Coin Detecting with the Garrett Infinium - 2004
This entry in Steve's Mining Journal is a bit different. It is a copy of a couple posts I made on some forums regarding the Garrett Infinium as a coin detector. It is part of the Detectorprospector.com goal of collecting all my scattered internet posts into one location.
Here are the results:
Items Dug With Infinium at Playground
The group of coins on the right, plus two pieces of wire and a nail all came up lo-hi tone. Quarters, dimes, and copper pennies. Basically, if I only dug lo-hi tones I would dig nothing but coins and a small amount of trash!
The results on the left are from the hi-lo "gold range" tones. This equates to the jewelry range on VLF detectors and as any jewelry hunter knows this is also the foil, pull tab, aluminum range. The Infinium also reveals it's love for wire in this range, in particular bobby pins and paper clips. I found quite a few broken zipper parts. The stuff by the battery that looks like large wire is actually string and other items with small metal connectors. The bent shallow "V" shaped item is a plastic ink tube from a pen, and several of the smallest targets were pen tips. Also a few pencil eraser ends, a common school yard find. There are also a couple very rusted nuts. Most large iron items normally read lo-hi but if they rust enough they sometimes come in as hi-lo, as these did. This is also where you get the nickels and zinc pennies. And jewelry. I found an earring, a couple pieces of broken chains, a couple pins, and a pendant.
It looks to me that if you are in the right area and willing to forgo the nickels (and nobody cares about zinc pennies) then the Infinium might actually work very well as a coin detector. Just dig lo-hi tones only.
No surprise on the hi-lo tones. If you go for the jewelry range you are going to dig lots of junk. Not bad on a beach or in the pea-gravel, but it would wear you out in an average park setting.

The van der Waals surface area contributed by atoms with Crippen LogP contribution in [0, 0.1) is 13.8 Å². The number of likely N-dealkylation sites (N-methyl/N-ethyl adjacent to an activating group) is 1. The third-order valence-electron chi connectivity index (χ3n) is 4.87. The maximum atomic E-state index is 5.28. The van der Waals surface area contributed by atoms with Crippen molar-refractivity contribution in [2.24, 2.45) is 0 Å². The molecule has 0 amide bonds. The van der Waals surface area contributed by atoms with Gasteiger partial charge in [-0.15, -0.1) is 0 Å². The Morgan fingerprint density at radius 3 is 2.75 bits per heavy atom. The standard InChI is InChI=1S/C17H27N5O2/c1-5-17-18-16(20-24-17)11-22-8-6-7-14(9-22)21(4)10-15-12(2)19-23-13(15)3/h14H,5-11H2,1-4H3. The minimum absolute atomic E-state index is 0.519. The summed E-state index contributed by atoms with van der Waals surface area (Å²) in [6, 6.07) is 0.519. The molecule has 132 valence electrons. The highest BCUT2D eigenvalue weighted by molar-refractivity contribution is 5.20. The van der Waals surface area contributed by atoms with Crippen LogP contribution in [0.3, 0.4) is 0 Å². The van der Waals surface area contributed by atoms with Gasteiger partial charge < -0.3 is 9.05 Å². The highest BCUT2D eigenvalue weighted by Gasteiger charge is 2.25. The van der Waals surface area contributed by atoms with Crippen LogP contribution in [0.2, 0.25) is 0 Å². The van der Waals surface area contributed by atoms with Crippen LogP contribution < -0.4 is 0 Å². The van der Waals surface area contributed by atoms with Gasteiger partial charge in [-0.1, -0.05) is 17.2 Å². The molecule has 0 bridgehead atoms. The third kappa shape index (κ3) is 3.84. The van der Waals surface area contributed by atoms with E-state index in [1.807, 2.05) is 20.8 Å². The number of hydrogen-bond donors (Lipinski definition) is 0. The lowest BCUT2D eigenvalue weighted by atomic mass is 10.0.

In a nutshell the hi-lo tone equates to the zinc penny and lower range on a VLF detector, and the lo-hi tones equates to copper penny and higher. The wild-card is iron items which can id in either range depending on shape and amount of decomposition (rust).
I can't comment too much on the depths as I did not dig anything that was in the hard packed ground under the pea gravel. My main goal was to just dig lots of targets to see which tone I got. Everything was less than 6" deep. However, I did have my Fisher CZ-5 and White's MXT along, and the Infinium easily detected a dime I buried beyond the discrimination range of both detectors while correctly giving the lo-hi id. The only way the VLF machines could hit it was to go to all-metal mode.
Needless to say I plan on trying this in a couple heavily worked "old coin" sites later to see what might turn up.
One thing I did find is that the Infinium has what is referred to as a "modulated audio" In other words, smaller or deeper targets sound fainter. I did find that I could reliably predict many of the nickels and could have dug less small trash as the nickels really bang out on the Infinium. It hits nickels harder than any other coin due to the machine being tuned for gold range targets. If I did not think jewelry finds were a possibility I think I could get many nickels and dig less trash by paying attention to the intensity of the audio. The wire items also seem to "move" as you walk around the target. The coins stay centered.
Garrett Infinium LS
I went coin detecting with my Infinium... Posted by Steve Herschbach on 5/1/2004
Hi, I finally got my hands on the 14" mono coil for my Infinium. I've been wanting one for some time, as in theory it should get better depth on target in mild ground than the DD coil that comes stock with the unit. I have a ten day prospecting trip coming up the first week of June and so was desperate to get the coil before the trip.
I'll have to weigh the mono coil as compared to the stock coil but I immediately liked its lighter weight. The stock coil is just plain heavy. The mono is epoxy-filled so not as light as it could be, but it is big improvement over the DD in this regard.